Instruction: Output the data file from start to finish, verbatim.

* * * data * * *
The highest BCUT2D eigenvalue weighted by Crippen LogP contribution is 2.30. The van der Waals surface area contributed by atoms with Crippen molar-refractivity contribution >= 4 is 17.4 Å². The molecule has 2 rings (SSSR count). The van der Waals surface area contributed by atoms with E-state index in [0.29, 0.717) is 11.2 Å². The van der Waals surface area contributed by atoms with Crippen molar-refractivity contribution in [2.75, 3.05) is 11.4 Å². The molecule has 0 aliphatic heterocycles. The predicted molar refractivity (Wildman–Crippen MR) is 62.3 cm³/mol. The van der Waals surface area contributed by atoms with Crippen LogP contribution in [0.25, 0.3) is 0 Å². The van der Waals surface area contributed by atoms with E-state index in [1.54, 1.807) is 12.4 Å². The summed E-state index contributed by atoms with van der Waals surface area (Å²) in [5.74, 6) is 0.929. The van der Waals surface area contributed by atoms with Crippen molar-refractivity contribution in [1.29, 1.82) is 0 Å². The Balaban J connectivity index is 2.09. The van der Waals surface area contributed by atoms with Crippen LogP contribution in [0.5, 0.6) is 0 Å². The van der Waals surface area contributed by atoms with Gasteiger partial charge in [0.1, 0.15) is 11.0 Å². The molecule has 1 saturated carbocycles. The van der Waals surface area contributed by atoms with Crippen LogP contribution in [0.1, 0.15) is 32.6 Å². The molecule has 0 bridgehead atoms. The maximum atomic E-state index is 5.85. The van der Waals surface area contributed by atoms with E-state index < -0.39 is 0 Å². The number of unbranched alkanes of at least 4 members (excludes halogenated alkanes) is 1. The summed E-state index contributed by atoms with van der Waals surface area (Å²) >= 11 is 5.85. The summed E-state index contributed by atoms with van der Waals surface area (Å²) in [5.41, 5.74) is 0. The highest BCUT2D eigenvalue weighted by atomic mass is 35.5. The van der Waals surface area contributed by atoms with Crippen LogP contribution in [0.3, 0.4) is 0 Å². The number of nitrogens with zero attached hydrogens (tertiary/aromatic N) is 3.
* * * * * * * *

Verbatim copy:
The highest BCUT2D eigenvalue weighted by Crippen LogP contribution is 2.30. The van der Waals surface area contributed by atoms with Crippen molar-refractivity contribution >= 4 is 17.4 Å². The molecule has 2 rings (SSSR count). The van der Waals surface area contributed by atoms with E-state index in [0.29, 0.717) is 11.2 Å². The van der Waals surface area contributed by atoms with Crippen molar-refractivity contribution in [2.75, 3.05) is 11.4 Å². The molecule has 0 aliphatic heterocycles. The predicted molar refractivity (Wildman–Crippen MR) is 62.3 cm³/mol. The van der Waals surface area contributed by atoms with Crippen LogP contribution in [0.25, 0.3) is 0 Å². The van der Waals surface area contributed by atoms with E-state index in [1.54, 1.807) is 12.4 Å². The summed E-state index contributed by atoms with van der Waals surface area (Å²) in [5.74, 6) is 0.929. The van der Waals surface area contributed by atoms with Crippen molar-refractivity contribution in [1.29, 1.82) is 0 Å². The Balaban J connectivity index is 2.09. The van der Waals surface area contributed by atoms with Crippen LogP contribution in [0.5, 0.6) is 0 Å². The van der Waals surface area contributed by atoms with Gasteiger partial charge in [0.1, 0.15) is 11.0 Å². The molecule has 1 saturated carbocycles. The van der Waals surface area contributed by atoms with Crippen LogP contribution in [0.1, 0.15) is 32.6 Å². The molecule has 0 bridgehead atoms. The maximum atomic E-state index is 5.85. The van der Waals surface area contributed by atoms with E-state index < -0.39 is 0 Å². The number of unbranched alkanes of at least 4 members (excludes halogenated alkanes) is 1. The summed E-state index contributed by atoms with van der Waals surface area (Å²) >= 11 is 5.85. The summed E-state index contributed by atoms with van der Waals surface area (Å²) in [5.41, 5.74) is 0. The highest BCUT2D eigenvalue weighted by atomic mass is 35.5. The van der Waals surface area contributed by atoms with Crippen LogP contribution in [0.3, 0.4) is 0 Å². The number of nitrogens with zero attached hydrogens (tertiary/aromatic N) is 3.